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Water Crisis in Jackson, Mississippi

April 17, 2023

Each day, looming water crises hit closer to home for many Americans. A megadrought in the Southwest, access to clean water in U.S. cities, water contamination, and livestock and crop loss caused by drought increasingly affect citizens in multiple U.S. locations, including Jackson, Mississippi. In August 2022, Jackson, Mississippi, entered a state of emergency due to a severely contaminated water supply caused by an outdated and inadequate water treatment system. While Jackson residents have faced water contamination for years due to dying infrastructure, the August emergency declaration signaled the water system was nearing the point of no return. According to the warning, millions of Jackson residents would remain without clean water if the city failed to update the infrastructure quickly.

The flooding of the Pearl River damaged a major pump at the O.B. Curtis Water Plant, Jackson’s main water treatment facility. August 30, 2022.

Also, excessive rain caused the nearby Pearl River to flood, worsening the August 2022 crisis. Overwhelmed by the flooding, Jackson’s water treatment facility ceased to function. The Associated Press reported that “most of Jackson lost running water for several days, and people had to wait in lines for water to drink, cook, bathe, and flush toilets.” Compounding the crisis, Jackson residents have lost 5 million gallons of water daily from a broken pipe since 2016.

Federal Assistance for Jackson

To help rebuild Jackson’s aging infrastructure, the U.S. federal government has appropriated $600 million towards upgrading the city’s water system. In addition, the EPA released a notice of funding from President Biden’s Bipartisan Infrastructure Law in late February 2023, allocating $20,904,000 to Mississippi for critical water infrastructure updates. The 2021 Bipartisan Infrastructure Law appropriates over $1 trillion to enhance significant infrastructures, such as public transit, clean energy, roads, bridges, and clean water systems. These critical investments will improve the lives of the citizens of Jackson, expanding access to a clean, safe water source.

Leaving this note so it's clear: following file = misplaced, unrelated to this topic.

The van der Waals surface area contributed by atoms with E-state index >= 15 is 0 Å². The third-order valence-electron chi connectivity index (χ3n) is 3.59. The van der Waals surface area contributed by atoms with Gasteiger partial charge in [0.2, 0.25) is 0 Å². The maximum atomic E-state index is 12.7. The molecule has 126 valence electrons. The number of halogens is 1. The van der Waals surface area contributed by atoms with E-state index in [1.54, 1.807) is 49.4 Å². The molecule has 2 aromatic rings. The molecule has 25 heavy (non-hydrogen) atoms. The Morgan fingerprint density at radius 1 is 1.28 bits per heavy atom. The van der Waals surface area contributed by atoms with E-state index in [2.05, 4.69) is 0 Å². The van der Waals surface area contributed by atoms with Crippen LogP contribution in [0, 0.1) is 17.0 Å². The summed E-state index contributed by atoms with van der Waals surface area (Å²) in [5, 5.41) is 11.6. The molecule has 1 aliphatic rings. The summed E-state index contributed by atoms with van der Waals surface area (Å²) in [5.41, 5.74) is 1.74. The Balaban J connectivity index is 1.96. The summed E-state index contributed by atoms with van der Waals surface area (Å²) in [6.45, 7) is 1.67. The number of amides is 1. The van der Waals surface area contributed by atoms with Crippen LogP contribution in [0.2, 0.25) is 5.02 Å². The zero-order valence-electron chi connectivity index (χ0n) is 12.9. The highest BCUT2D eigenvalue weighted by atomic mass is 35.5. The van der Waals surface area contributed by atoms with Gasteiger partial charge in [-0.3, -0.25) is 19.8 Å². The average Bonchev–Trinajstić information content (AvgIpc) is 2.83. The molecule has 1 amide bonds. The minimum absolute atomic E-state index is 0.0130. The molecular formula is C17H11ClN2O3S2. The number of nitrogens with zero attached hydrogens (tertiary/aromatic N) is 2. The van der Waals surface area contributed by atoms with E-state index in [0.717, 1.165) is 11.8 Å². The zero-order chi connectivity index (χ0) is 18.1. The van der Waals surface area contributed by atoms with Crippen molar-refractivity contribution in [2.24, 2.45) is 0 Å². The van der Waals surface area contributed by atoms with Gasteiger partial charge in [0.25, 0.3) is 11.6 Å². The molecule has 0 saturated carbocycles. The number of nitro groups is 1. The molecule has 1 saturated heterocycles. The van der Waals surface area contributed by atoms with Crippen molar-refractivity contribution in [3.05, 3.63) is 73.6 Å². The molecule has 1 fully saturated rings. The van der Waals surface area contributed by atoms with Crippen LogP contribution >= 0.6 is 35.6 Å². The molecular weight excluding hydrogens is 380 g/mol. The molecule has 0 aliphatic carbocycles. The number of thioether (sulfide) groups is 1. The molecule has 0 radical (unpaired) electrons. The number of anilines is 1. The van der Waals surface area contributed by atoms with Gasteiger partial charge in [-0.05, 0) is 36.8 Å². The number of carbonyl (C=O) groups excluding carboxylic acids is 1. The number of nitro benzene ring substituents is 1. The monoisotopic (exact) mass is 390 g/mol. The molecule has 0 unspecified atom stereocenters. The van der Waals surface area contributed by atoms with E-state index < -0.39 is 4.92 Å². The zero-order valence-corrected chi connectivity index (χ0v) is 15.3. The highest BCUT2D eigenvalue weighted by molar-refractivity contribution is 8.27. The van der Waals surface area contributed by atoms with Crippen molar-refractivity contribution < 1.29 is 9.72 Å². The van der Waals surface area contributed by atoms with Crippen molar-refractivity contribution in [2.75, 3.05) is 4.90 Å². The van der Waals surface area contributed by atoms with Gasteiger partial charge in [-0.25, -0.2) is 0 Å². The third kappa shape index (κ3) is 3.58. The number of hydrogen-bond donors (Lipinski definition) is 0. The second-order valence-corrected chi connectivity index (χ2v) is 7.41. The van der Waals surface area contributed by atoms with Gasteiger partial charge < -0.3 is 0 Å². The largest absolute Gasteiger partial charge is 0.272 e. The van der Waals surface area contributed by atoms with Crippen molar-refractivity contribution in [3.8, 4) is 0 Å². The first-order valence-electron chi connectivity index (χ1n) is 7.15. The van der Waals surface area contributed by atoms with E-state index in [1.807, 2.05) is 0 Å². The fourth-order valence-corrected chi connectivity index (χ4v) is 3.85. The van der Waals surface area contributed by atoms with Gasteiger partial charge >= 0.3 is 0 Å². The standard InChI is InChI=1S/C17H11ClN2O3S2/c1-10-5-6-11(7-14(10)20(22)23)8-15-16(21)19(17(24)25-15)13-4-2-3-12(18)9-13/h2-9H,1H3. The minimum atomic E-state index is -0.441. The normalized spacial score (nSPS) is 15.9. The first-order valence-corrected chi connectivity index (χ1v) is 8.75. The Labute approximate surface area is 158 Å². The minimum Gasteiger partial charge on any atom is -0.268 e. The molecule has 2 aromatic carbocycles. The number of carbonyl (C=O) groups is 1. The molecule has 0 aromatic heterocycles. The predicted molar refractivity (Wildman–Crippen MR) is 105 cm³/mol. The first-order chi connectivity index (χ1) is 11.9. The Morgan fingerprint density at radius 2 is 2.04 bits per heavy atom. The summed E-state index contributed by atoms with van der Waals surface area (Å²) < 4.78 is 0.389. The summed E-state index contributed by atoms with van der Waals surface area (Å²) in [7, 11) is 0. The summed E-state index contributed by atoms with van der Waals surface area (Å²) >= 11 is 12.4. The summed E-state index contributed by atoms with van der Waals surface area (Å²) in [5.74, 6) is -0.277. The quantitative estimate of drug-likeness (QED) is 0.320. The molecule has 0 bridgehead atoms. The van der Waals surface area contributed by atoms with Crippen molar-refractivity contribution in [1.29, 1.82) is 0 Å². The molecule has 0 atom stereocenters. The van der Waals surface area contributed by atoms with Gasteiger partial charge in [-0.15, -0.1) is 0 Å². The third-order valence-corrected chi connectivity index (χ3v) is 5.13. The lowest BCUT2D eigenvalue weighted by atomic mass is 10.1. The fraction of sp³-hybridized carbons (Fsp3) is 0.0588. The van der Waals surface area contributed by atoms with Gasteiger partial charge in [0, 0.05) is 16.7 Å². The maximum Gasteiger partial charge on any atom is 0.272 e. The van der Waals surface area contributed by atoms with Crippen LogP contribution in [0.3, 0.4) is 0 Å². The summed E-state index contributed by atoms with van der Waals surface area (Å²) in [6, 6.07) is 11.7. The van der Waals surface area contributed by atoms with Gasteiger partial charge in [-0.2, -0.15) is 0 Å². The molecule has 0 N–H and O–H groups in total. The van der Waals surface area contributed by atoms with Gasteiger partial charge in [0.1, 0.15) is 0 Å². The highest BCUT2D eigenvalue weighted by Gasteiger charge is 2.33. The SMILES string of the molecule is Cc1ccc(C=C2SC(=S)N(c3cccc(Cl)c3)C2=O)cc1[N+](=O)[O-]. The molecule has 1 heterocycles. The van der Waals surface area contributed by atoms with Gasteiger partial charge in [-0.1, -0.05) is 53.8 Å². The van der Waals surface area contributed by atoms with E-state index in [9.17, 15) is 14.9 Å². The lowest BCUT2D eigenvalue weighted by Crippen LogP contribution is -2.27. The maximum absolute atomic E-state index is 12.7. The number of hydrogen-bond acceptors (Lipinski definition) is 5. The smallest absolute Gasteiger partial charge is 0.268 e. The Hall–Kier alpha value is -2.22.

President Biden’s Justice40 initiative will also create the right avenues to improve water security and safety in underserved communities like Jackson. The Justice40 initiative began in January 2021 and is delivering “40 percent of the overall benefits of Federal climate, clean energy, affordable and sustainable housing, clean water, and other investments to disadvantaged communities that are marginalized, underserved, and overburdened by pollution.”  With agencies operating under the Justice40 parameters, investments and policies improve in cities with issues similar to Jackson’s water crisis. Furthermore, according to the United Nations, investing in climate infrastructure will lead to financial benefits, with four dollars in benefits for every U.S. dollar invested. The expedient but tactical use of allocated funds for each crisis further promotes climate resilience, minimizes adverse environmental effects, and saves federal funds down the road.

The city of Jackson illustrates existing water access and water contamination problems across the U.S. Though the crisis persists, the recent federal funding actions to address the water contamination and infrastructure updates are paramount to sustaining communities, businesses, and U.S. public health. By investing in the city’s infrastructure and engaging in environmental justice initiatives, Jackson can mitigate more significant climate change impacts and improve its resident’s access to clean, safe drinking water.

How WBD is Helping

WBD is well-positioned to help cities like Jackson address water challenges. We consider the social, financial, and environmental aspects in all our decision-making processes. Our approach in working with city governments emphasizes local values — we help our clients develop a plan that supports their unique opportunities and challenges. We emphasize inclusivity to ensure viewpoints from diverse perspectives are considered and that historically underserved communities and ones most affected by climate impacts benefit from a plan’s goals and objectives.

WBD helps city governments identify grants that align with a community’s climate resilience needs and project goals and ensure efficiency throughout the application process. For Kansas City, Missouri, our team managed the city’s COVID-19 response during a crisis. We offer customer support from pre-award to post-award — throughout the grant administration process. The financial and grant management experts at WBD have developed proprietary tools and methods to administer and monitor municipal funds and provide guidance for forthcoming grant opportunities. For our international clients, WBD experts have worked alongside African, Latin American, and Southeast Asian government officials to develop clean and sustainable solutions for their energy, resource, and infrastructure needs. Wherever the need arises, WBD has broad capabilities to help our clients make better decisions.

Author: Rachel Moline, M.A., Senior Associate Consultant at Washington Business Dynamics, supports the firm’s Federal Emergency Management Agency (FEMA) award and assists WBD’s contract with the United States Forest Service.

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